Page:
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Ketoconazole Therapy for Endemic Blastomycosis

ROBERT W. BRADSHER, M.D.; DAN C. RICE, M.D.; and ROBERT S. ABERNATHY, M.D.
[+] Article and Author Information

Grant support: The University of Arkansas for Medical Sciences Foundation Fund.

Presented in part on 1 September 1983 at the Thirteenth International Congress of Chemotherapy, Vienna, Austria.

▸Requests for reprints should be addressed to Robert W. Bradsher, M.D.; University of Arkansas for Medical Sciences, 4301 West Markham, Mail Slot 640; Little Rock, AR 72205.


Little Rock, Arkansas


©1985 American College of PhysiciansAmerican College of Physicians


Ann Intern Med. 1985;103(6_Part_1):872-879. doi:10.7326/0003-4819-103-6-872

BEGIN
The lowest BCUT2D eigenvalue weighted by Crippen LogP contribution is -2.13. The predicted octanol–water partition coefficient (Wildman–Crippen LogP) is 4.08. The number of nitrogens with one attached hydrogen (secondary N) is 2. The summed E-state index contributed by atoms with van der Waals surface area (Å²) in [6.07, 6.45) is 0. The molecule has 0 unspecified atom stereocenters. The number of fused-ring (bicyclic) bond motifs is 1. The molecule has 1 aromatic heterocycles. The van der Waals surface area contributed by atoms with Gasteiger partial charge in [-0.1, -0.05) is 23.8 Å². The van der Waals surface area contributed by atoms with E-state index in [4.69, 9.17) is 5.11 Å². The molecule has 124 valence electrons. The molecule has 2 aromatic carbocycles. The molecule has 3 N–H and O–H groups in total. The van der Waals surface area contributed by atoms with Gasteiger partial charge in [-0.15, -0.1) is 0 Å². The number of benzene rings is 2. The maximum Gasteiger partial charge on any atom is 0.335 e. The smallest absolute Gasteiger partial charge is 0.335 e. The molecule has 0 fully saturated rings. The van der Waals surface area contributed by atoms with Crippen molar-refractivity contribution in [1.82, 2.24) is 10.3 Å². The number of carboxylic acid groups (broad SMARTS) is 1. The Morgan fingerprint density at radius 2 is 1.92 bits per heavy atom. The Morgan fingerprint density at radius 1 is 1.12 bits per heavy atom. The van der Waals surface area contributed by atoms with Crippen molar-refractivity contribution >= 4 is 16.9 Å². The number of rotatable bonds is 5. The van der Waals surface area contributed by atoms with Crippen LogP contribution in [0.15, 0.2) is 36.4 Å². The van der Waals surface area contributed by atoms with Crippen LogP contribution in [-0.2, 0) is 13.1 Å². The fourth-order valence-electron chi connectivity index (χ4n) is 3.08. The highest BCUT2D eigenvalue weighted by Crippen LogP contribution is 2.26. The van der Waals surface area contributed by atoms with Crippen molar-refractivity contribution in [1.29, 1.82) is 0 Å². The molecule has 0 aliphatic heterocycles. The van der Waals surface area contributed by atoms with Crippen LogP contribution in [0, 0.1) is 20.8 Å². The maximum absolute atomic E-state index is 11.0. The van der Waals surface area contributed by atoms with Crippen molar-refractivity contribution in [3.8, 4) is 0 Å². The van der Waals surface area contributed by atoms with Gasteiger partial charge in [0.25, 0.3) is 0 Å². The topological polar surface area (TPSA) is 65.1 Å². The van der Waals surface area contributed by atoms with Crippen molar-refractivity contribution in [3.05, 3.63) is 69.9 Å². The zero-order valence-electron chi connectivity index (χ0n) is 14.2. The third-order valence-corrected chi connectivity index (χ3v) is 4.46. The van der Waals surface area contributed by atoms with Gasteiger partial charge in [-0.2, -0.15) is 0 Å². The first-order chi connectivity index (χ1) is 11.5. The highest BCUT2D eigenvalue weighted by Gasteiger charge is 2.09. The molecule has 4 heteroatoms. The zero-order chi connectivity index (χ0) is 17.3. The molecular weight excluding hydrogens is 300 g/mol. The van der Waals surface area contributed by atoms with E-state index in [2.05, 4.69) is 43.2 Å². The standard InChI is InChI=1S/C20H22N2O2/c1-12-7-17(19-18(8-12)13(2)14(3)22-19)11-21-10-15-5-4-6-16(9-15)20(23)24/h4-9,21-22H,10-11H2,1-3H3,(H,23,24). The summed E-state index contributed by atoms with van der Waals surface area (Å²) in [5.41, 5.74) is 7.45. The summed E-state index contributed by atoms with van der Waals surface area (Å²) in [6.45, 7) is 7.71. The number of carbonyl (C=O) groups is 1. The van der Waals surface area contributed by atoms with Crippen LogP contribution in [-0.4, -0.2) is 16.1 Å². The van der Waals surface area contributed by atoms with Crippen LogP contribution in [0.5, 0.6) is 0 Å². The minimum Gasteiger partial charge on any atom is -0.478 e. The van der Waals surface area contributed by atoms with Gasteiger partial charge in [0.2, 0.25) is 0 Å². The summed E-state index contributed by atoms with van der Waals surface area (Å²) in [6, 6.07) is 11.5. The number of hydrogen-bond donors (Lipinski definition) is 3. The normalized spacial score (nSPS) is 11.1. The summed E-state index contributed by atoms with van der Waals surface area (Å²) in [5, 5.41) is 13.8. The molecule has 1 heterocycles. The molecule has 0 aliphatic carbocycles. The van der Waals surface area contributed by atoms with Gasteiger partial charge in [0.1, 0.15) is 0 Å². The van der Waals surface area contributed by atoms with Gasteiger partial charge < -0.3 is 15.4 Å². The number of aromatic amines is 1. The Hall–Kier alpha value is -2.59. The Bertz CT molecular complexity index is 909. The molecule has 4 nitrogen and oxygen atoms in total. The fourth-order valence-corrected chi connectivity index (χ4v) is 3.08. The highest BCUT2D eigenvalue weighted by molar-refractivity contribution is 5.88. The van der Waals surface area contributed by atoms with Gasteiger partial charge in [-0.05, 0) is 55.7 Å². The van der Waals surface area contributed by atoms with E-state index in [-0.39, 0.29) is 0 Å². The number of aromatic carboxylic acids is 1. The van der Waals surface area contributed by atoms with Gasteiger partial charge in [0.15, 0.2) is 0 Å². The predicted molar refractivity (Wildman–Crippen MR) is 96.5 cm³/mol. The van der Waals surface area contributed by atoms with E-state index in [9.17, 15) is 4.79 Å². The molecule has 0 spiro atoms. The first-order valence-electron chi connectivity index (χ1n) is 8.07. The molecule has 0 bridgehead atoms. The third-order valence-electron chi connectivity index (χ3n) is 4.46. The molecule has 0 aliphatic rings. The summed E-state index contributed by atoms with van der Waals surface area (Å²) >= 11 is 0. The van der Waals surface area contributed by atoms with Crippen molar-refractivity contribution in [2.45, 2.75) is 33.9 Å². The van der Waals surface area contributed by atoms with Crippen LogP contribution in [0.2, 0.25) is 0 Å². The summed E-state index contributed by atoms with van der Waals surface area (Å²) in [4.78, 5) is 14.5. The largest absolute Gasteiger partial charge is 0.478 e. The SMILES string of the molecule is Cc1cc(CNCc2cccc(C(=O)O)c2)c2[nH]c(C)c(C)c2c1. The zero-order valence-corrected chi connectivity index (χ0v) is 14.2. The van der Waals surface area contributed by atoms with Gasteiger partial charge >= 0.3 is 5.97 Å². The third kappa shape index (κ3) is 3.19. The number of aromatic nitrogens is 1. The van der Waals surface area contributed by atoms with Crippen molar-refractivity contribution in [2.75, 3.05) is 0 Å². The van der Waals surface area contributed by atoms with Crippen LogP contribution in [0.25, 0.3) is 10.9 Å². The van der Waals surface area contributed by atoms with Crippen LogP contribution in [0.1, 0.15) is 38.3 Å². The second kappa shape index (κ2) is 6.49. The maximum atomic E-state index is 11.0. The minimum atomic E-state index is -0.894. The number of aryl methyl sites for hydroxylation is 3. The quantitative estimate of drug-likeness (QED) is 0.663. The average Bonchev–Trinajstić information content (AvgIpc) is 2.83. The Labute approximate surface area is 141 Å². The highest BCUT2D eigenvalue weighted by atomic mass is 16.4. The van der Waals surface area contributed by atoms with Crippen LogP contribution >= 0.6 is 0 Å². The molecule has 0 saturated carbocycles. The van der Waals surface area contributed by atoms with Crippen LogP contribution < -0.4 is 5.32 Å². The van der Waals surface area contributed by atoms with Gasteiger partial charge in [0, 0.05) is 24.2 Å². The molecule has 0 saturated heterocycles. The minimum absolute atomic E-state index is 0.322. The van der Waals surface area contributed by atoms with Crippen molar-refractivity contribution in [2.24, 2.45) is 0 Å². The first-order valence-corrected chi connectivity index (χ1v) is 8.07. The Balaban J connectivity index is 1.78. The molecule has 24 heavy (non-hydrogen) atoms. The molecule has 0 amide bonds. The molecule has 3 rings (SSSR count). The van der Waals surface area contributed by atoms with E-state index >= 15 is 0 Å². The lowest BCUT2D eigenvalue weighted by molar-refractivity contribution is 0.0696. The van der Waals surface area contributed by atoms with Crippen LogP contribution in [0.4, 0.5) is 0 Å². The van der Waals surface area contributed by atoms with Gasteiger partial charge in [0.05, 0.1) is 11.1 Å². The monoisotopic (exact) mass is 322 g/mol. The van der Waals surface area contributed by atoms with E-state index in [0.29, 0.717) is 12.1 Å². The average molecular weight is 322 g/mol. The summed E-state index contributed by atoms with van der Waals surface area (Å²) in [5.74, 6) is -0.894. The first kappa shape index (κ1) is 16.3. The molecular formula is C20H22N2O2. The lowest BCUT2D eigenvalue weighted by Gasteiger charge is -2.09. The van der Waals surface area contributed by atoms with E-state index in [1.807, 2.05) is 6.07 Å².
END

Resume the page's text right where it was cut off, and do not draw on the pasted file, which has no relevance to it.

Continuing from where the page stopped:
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Amphotericin B is effective in therapy for blastomycosis but causes a number of serious adverse reactions. Because ketoconazole has in-vitro activity against Blastomyces dermatitidis, we administered this agent in a dosage of 400 mg/d to 46 patients with blastomycosis, with 43 patients receiving at least 1 month of therapy. Thirty-five patients had cure without relapse over a mean follow-up of 17 months. Six had a relapse of infection but 4 of these had been noncompliant with therapy. Two patients improved initially but ultimately had progression of disease despite maintenance of adequate serum levels. Adverse effects were common but not severe. Three patients with extensive infection died—2 had received only one dose of ketoconazole and 1 had received therapy for only 2 weeks. The cure rate in these patients suggests that ketoconazole may replace amphotericin B as the initial treatment of blastomycosis that is not overwhelming.

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